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Where’s The Red Hat Universal Base Image Dockerfile?

Where’s The Red Hat Universal Base Image Dockerfile?

By on Jun 17, 2019 in Article | 0 comments

So, you’re looking for the Dockerfile used to create the Red Hat Universal Base Image (UBI)? Since it’s release this has become a very popular question. The first time somebody asked me, I literally froze. It made no sense to me and for a split second I even second guessed my own knowledge of how base images are created (I started creating them back in 2014). Sigh – what are you trying to do? After some probing, I figured out that most people don’t have a clear understanding of:

  1. What a base image is
  2. How operating systems are installed
  3. How base images are built
  4. How these two things are basically the same

People are actually looking to understand how UBI is built. It’s hard to feel good about something until you understand it to a certain level of clarity.

TL;DR – The contents of most base images are created with operating system installers. While many base images utilize a Dockerfile, it probably doesn’t provide what you’re looking for. There’s an underlying chicken and egg problem because without a package manager installed and configured, the step by step instructions of how every file is laid out on disk can’t be easily expressed in a Dockerfile.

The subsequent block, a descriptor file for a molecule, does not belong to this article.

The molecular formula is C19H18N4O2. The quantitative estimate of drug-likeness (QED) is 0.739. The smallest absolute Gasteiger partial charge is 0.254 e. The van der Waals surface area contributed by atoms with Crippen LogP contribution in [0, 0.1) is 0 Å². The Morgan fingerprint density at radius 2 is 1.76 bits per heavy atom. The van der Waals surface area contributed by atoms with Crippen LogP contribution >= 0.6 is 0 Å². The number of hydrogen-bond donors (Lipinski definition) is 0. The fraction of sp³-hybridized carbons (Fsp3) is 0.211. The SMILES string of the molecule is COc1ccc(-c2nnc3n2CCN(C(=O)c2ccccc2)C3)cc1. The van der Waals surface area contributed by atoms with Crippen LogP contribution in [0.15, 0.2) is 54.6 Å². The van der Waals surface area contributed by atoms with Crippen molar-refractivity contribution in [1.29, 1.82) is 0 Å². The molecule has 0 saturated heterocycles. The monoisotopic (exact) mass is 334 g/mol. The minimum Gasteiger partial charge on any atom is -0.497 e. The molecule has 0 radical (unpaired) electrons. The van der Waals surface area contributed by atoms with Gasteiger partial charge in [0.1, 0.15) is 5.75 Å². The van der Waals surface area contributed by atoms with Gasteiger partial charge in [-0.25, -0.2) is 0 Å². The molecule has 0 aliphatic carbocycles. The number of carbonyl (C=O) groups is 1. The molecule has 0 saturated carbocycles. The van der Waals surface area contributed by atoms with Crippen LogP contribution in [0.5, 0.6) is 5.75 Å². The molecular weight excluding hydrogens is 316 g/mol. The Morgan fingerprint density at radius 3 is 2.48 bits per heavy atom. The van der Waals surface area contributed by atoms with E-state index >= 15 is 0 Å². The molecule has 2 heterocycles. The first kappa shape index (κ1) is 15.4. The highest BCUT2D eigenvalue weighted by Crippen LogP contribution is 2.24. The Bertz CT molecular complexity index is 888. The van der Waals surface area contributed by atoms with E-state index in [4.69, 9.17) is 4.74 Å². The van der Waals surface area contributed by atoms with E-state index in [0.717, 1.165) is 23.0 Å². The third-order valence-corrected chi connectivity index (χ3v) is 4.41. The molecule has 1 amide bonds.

Let me explain why this question is so weird. We often abuse the word base image. We use it to describe any image that we build our application on, but this creates a lot of confusion. True base images are fundamentally different than layered images. Dockerfiles are good at building layered images, not base images. The contents of a base image are often referred to as a root filesystem or rootfs. This is an old school way of describing the files that you see when you type ls in the the root directory (aka slash, aka “/”) on Linux and Unix. Operating system installers have always handled the creation of this rootfs. This includes installing a package manager and configuring it correctly so that users can install more packages later. Have you ever typed yum update and gotten a new version of rpm – think through how that’s possible – it’s a deep problem. Many of us old school Linux users just assume everybody out there has done a Gentoo Stage 1 install before and understands all of this with crystal clarity. While I would urge everyone to suffer through one of those installs, let’s try to explain it in less time 🙂